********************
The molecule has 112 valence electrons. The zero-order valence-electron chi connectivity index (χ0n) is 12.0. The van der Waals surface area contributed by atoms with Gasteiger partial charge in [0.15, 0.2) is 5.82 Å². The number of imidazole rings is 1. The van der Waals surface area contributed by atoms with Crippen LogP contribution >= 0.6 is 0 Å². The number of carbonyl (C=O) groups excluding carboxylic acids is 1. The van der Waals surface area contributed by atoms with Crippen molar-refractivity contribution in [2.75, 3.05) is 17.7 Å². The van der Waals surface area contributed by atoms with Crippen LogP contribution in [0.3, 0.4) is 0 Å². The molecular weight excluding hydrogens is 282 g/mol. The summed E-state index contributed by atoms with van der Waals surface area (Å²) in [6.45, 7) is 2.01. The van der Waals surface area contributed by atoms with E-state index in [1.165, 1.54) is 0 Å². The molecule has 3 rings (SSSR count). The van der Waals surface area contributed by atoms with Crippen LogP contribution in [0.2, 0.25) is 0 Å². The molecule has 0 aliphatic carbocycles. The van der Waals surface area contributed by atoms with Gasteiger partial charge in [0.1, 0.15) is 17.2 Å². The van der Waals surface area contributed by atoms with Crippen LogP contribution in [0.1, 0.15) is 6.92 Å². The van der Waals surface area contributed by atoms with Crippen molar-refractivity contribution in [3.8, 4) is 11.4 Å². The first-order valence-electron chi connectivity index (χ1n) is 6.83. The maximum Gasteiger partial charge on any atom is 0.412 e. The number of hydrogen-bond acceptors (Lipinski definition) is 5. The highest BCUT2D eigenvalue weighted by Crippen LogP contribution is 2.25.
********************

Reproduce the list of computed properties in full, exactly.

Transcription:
The molecule has 112 valence electrons. The zero-order valence-electron chi connectivity index (χ0n) is 12.0. The van der Waals surface area contributed by atoms with Gasteiger partial charge in [0.15, 0.2) is 5.82 Å². The number of imidazole rings is 1. The van der Waals surface area contributed by atoms with Crippen LogP contribution >= 0.6 is 0 Å². The number of carbonyl (C=O) groups excluding carboxylic acids is 1. The van der Waals surface area contributed by atoms with Crippen molar-refractivity contribution in [2.75, 3.05) is 17.7 Å². The van der Waals surface area contributed by atoms with Crippen LogP contribution in [0.3, 0.4) is 0 Å². The molecular weight excluding hydrogens is 282 g/mol. The summed E-state index contributed by atoms with van der Waals surface area (Å²) in [6.45, 7) is 2.01. The van der Waals surface area contributed by atoms with E-state index in [1.165, 1.54) is 0 Å². The molecule has 3 rings (SSSR count). The van der Waals surface area contributed by atoms with Crippen LogP contribution in [0.2, 0.25) is 0 Å². The molecule has 0 aliphatic carbocycles. The van der Waals surface area contributed by atoms with Gasteiger partial charge in [0.1, 0.15) is 17.2 Å². The van der Waals surface area contributed by atoms with Crippen LogP contribution in [0.1, 0.15) is 6.92 Å². The van der Waals surface area contributed by atoms with Crippen molar-refractivity contribution in [3.8, 4) is 11.4 Å². The first-order valence-electron chi connectivity index (χ1n) is 6.83. The maximum Gasteiger partial charge on any atom is 0.412 e. The number of hydrogen-bond acceptors (Lipinski definition) is 5. The highest BCUT2D eigenvalue weighted by Crippen LogP contribution is 2.25.